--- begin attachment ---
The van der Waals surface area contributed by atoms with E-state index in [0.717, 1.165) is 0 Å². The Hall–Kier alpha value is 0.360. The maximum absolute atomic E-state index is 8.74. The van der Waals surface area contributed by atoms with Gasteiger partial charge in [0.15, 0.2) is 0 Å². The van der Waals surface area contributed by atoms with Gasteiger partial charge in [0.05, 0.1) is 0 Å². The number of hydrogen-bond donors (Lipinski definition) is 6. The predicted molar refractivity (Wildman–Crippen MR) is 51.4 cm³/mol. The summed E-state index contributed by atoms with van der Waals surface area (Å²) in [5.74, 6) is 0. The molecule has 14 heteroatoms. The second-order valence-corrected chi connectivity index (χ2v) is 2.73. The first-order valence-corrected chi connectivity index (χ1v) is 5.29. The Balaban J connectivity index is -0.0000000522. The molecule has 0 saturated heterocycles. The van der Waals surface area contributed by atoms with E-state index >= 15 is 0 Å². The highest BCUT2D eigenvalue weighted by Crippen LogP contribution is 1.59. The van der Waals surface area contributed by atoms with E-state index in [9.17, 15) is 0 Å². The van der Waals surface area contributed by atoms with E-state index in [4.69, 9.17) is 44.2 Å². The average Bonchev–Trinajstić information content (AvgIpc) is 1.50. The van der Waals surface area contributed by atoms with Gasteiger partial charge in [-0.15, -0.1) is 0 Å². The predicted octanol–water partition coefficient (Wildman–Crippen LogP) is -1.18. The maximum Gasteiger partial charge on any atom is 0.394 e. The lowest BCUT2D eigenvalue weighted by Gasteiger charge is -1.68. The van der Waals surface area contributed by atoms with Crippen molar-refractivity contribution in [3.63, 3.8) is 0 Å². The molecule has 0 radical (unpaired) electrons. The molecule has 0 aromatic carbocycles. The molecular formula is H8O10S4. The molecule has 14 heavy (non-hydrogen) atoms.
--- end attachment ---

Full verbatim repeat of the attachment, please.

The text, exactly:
The van der Waals surface area contributed by atoms with E-state index in [0.717, 1.165) is 0 Å². The Hall–Kier alpha value is 0.360. The maximum absolute atomic E-state index is 8.74. The van der Waals surface area contributed by atoms with Gasteiger partial charge in [0.15, 0.2) is 0 Å². The van der Waals surface area contributed by atoms with Gasteiger partial charge in [0.05, 0.1) is 0 Å². The number of hydrogen-bond donors (Lipinski definition) is 6. The predicted molar refractivity (Wildman–Crippen MR) is 51.4 cm³/mol. The summed E-state index contributed by atoms with van der Waals surface area (Å²) in [5.74, 6) is 0. The molecule has 14 heteroatoms. The second-order valence-corrected chi connectivity index (χ2v) is 2.73. The first-order valence-corrected chi connectivity index (χ1v) is 5.29. The Balaban J connectivity index is -0.0000000522. The molecule has 0 saturated heterocycles. The van der Waals surface area contributed by atoms with E-state index >= 15 is 0 Å². The highest BCUT2D eigenvalue weighted by Crippen LogP contribution is 1.59. The van der Waals surface area contributed by atoms with E-state index in [9.17, 15) is 0 Å². The van der Waals surface area contributed by atoms with E-state index in [4.69, 9.17) is 44.2 Å². The average Bonchev–Trinajstić information content (AvgIpc) is 1.50. The van der Waals surface area contributed by atoms with Gasteiger partial charge in [-0.15, -0.1) is 0 Å². The predicted octanol–water partition coefficient (Wildman–Crippen LogP) is -1.18. The maximum Gasteiger partial charge on any atom is 0.394 e. The lowest BCUT2D eigenvalue weighted by Gasteiger charge is -1.68. The van der Waals surface area contributed by atoms with Crippen molar-refractivity contribution in [3.63, 3.8) is 0 Å². The molecule has 0 radical (unpaired) electrons. The molecule has 0 aromatic carbocycles. The molecular formula is H8O10S4. The molecule has 14 heavy (non-hydrogen) atoms.